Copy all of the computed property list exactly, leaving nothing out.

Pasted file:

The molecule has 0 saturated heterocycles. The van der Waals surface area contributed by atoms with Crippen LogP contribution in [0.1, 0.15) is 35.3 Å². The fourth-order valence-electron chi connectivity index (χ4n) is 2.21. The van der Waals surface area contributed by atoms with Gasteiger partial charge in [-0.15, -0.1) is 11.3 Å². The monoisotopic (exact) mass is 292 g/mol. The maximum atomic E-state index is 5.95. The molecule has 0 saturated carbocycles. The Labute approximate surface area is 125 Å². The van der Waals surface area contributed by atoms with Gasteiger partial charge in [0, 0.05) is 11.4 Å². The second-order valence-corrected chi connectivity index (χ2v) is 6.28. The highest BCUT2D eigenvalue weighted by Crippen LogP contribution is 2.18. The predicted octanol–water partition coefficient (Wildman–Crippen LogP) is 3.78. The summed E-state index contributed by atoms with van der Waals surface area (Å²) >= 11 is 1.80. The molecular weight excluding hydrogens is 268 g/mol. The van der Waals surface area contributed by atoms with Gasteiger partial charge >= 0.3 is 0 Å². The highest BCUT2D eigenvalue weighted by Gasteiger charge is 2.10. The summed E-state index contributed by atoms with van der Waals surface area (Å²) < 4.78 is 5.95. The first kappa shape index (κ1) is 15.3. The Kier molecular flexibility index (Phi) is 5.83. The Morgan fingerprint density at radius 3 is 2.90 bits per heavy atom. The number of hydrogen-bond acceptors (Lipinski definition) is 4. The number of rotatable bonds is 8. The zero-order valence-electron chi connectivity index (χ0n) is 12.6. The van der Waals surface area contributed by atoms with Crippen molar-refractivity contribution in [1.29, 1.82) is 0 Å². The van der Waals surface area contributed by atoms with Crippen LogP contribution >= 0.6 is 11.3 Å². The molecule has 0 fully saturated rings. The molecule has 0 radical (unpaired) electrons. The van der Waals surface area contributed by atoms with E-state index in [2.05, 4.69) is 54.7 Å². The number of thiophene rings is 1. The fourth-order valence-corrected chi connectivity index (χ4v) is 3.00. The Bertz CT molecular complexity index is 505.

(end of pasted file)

The molecule has 0 saturated heterocycles. The van der Waals surface area contributed by atoms with Crippen LogP contribution in [0.1, 0.15) is 35.3 Å². The fourth-order valence-electron chi connectivity index (χ4n) is 2.21. The van der Waals surface area contributed by atoms with Gasteiger partial charge in [-0.15, -0.1) is 11.3 Å². The monoisotopic (exact) mass is 292 g/mol. The maximum atomic E-state index is 5.95. The molecule has 0 saturated carbocycles. The Labute approximate surface area is 125 Å². The van der Waals surface area contributed by atoms with Gasteiger partial charge in [0, 0.05) is 11.4 Å². The second-order valence-corrected chi connectivity index (χ2v) is 6.28. The highest BCUT2D eigenvalue weighted by Crippen LogP contribution is 2.18. The predicted octanol–water partition coefficient (Wildman–Crippen LogP) is 3.78. The summed E-state index contributed by atoms with van der Waals surface area (Å²) >= 11 is 1.80. The molecular weight excluding hydrogens is 268 g/mol. The van der Waals surface area contributed by atoms with Gasteiger partial charge >= 0.3 is 0 Å². The highest BCUT2D eigenvalue weighted by Gasteiger charge is 2.10. The summed E-state index contributed by atoms with van der Waals surface area (Å²) < 4.78 is 5.95. The first kappa shape index (κ1) is 15.3. The Kier molecular flexibility index (Phi) is 5.83. The Morgan fingerprint density at radius 3 is 2.90 bits per heavy atom. The number of hydrogen-bond acceptors (Lipinski definition) is 4. The number of rotatable bonds is 8. The zero-order valence-electron chi connectivity index (χ0n) is 12.6. The van der Waals surface area contributed by atoms with Crippen molar-refractivity contribution in [1.29, 1.82) is 0 Å². The van der Waals surface area contributed by atoms with Crippen LogP contribution >= 0.6 is 11.3 Å². The molecule has 0 fully saturated rings. The molecule has 0 radical (unpaired) electrons. The van der Waals surface area contributed by atoms with E-state index in [2.05, 4.69) is 54.7 Å². The number of thiophene rings is 1. The fourth-order valence-corrected chi connectivity index (χ4v) is 3.00. The Bertz CT molecular complexity index is 505.